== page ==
DynamicAny::DynAnyFactory_var dynfactory =
  DynamicAny::DynAnyFactory::_narrow (obj);
DynamicAny::DynAny_var dynany = 
dynfactory->create_dyn_any (*args->item (0)->value ());
CORBA::String_var stock = dynany->get_string ();

Since we know that our argument is a string, we can easily access its value through the basic DynAny interface and store it into our stock variable.

After we've obtained the stock name, our servant would presumably use it to access a database of stock information to retrieve the values needed to populate our Info return value. Let's assume we've already retrieved the necessary data and stored it into three long variables named stock_high_value, stock_low_value, and stock_current_value. Let's also assume that we've already created a Dynamic Any to hold our Info struct, exactly as shown in our previous column [2]. We then insert our stock values into our Info struct as follows:

dynstruct->insert_long (stock_high_value);
dynstruct->next ();
dynstruct->insert_long (stock_low_value);
dynstruct->next ();
dynstruct->insert_long (stock_current_value);

To return this Info value from our DSI servant's invoke method, we obtain an Any from our Dynamic Any and then call ServerRequest::set_result to indicate that it's our return value.

CORBA::Any_var any = dynstruct->to_any ();
server_request->set_result (any);

Alternatively, if the input argument is a stock name for which we have no information, we want to raise a Stock::InvalidStock exception. Assuming we had enough information to create a Dynamic Any to hold such an exception (for an actual dynamic application, we would need IFR access), we could raise it as our exception by obtaining its value as an Any and then passing that Any to ServerRequest::set_exception:

CORBA::Any_var any = dynexception->to_any ();
server_request->set_exception (any);

POA Considerations

A DSI servant normally incarnates multiple CORBA objects concurrently. Under these circumstances, the DSI servant is best used as a default servant [3], which means that it incarnates all objects served by the POA in which it's registered. Such a POA should be created with the following policies:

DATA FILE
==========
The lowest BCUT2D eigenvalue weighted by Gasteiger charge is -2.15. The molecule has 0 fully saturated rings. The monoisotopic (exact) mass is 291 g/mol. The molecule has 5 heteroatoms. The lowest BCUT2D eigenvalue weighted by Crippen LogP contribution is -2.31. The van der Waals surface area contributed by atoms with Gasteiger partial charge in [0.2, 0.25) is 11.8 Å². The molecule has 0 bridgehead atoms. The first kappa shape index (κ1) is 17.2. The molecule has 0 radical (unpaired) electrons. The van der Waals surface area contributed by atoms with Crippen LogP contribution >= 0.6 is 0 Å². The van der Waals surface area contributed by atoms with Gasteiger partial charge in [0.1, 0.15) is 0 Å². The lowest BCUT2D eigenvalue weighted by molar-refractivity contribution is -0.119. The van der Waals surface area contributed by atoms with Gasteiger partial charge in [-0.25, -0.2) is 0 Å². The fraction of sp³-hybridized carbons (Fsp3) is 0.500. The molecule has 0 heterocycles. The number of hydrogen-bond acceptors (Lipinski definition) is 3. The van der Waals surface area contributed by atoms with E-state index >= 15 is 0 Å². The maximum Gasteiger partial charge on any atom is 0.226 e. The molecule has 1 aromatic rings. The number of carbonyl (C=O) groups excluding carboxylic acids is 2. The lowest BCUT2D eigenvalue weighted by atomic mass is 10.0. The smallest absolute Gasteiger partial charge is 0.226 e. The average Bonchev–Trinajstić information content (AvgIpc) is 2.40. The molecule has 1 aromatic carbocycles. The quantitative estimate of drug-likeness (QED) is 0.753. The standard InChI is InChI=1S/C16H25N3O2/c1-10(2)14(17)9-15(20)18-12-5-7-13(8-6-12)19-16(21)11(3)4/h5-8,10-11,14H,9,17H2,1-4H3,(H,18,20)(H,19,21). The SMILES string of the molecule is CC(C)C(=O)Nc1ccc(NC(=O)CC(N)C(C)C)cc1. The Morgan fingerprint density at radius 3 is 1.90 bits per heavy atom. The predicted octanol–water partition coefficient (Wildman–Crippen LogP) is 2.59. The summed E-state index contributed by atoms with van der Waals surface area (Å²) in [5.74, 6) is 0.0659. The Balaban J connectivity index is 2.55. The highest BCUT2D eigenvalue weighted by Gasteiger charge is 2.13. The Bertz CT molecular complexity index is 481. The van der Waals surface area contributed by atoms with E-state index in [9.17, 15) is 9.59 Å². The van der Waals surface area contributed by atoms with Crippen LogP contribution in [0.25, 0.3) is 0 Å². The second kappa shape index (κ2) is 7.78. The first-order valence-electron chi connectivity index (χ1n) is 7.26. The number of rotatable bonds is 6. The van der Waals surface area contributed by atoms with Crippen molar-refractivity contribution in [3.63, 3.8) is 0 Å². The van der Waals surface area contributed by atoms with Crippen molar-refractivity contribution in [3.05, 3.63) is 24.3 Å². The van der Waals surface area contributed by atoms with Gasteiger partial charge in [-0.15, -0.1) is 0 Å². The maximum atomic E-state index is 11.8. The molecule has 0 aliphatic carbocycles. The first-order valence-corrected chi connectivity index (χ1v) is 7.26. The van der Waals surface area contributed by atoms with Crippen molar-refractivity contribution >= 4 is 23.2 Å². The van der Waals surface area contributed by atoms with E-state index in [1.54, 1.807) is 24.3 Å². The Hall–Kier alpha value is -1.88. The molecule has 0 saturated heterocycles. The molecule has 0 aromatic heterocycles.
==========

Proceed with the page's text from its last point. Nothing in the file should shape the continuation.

• USE_DEFAULT_SERVANT, which directs the POA to dispatch requests to its default servant that's set by the application using the POA::set_servant method.
  • MULTIPLE_ID, which allows the default servant to incarnate multiple objects simultaneously.
  • USER_ID, which indicates that the application, not the system, supplies the object IDs used to identify objects in this POA.
  • NON_RETAIN, which means we're not registering any other servants with our POA other than our default servant, so this policy ensures that the POA avoids wasting space and time by creating and looking up servants in an Active Object Map.

With these POA policies in place, including the default ORB_CTRL_MODEL (which allows a POA to process multiple requests simultaneously), a DSI servant can expect to service requests for multiple CORBA objects concurrently. This introduces another problem, however: for any given request, how does the servant know which object it's expected to incarnate?

We have shown how a DSI servant can obtain the name of the operation it's servicing, via the ServerRequest::operation method. While the target object ID is technically part of the server request as well, it cannot be obtained through ServerRequest. Instead, the servant must obtain this information from the dispatching POA via its Current object, which supplies the following operations:

  • get_POA, which returns the POA that's dispatching the current request.
  • get_object_id, which returns the ID of the target object for the current request.
  • get_reference, which returns an object reference for the target object.
  • get_servant, which returns the servant that's incarnating the target object for the current request.

The DSI servant gains access to the POA Current through the ORB's resolve_initial_references call:

CORBA::Object_var obj =
  orb->resolve_initial_references ("POACurrent");
PortableServer::Current_var current =
  PortableServer::Current::_narrow (obj);

Since the POA Current resides in thread-specific storage [4], each thread can access the POA Current in this manner to obtain information about its specific target object, even when the same servant is servicing multiple requests for separate objects concurrently.

Concluding Remarks

The CORBA DII discussed in [1] provides the means to assemble and invoke a request dynamically, which is useful only to an application playing the role of a CORBA client. CORBA servers can also benefit from this type of dynamically request-processing capability, however. Dynamic CORBA therefore provides the DSI that enables servers to receive and handle requests without compile-time knowledge of operations or their signatures. In Dynamic CORBA, the DSI defines a ServerRequest that contains methods that allow the servant's invoke method to demarshal request arguments into NamedValue and NVList containers, as well as to marshal the reply to the client.